Maziar Bahari on Education, Journalism and His Imprisonment in Iran

Maziar Bahari is a journalist and filmmaker of Iranian descent. Born in Tehran, he moved to Montreal, Quebec, to study film and political science at Concordia University.

A reporter for Newsweek from 1998 to 2011, Bahari was arrested without charge and imprisoned by the Iranian government for 118 days, from June to October 2009. He had been reporting in Tehran on the Iran presidential election crisis. During his imprisonment, he was in solitary confinement and beaten. His freedom was secured by a successful international campaign, and he returned to London days before the birth of his daughter.

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Bahari’s memoir, “Then They Came for Me,” also details his father’s imprisonment by the Shah’s regime in the 1950s. The book became the basis for the 2014 film “Rosewater,” Jon Stewart’s directorial debut. (The film’s title refers to the scent of a brutal prison guard who interrogated Bahari. While he was hooded and therefore unable to see his interrogator, he could smell his cologne.)

In 2014, Bahari founded the Iran-centric citizen journalism website, which recently partnered with the United States Holocaust Memorial Museum to create more films about the Holocaust in Persian and English. The goal of the project is to provide educational resources for audiences who may have limited access to unbiased information on the Holocaust.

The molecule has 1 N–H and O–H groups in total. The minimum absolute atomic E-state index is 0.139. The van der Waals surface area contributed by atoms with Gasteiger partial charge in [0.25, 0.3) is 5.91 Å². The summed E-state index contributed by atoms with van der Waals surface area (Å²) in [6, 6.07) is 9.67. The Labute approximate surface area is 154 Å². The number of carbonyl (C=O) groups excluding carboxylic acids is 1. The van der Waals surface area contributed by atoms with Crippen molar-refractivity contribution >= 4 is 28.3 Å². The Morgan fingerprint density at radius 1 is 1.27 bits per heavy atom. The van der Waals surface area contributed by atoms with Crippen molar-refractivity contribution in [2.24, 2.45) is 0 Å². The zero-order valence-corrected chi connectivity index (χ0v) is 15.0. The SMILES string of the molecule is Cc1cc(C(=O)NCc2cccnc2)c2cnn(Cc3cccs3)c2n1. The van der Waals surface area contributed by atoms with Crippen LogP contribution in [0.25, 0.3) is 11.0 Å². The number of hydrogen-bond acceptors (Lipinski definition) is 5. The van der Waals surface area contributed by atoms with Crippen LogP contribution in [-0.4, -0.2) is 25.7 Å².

As a filmmaker, Bahari’s first film was the 1995 documentary “The Voyage of the Saint Louis” about the attempt by nearly 1,000 German Jewish refugees to escape Nazi Germany in 1939. They were turned away by the U.S. and Canada and returned to Germany. Produced by the National Film Board of Canada, it is considered the first film about the Holocaust to be made by a Muslim.

Bahari also directs the international campaigns Journalism is Not a Crime and Education is Not a Crime.

Bahari will be the keynote speaker at the annual “What You Do Matters” luncheon on Friday, hosted by the United States Holocaust Memorial Museum. “What You Do Matters” is part of the museum’s comprehensive campaign to keep Holocaust memory and education alive. Honorary co-chairs of the luncheon are Gov. Bruce Rauner and Mayor Rahm Emanuel.

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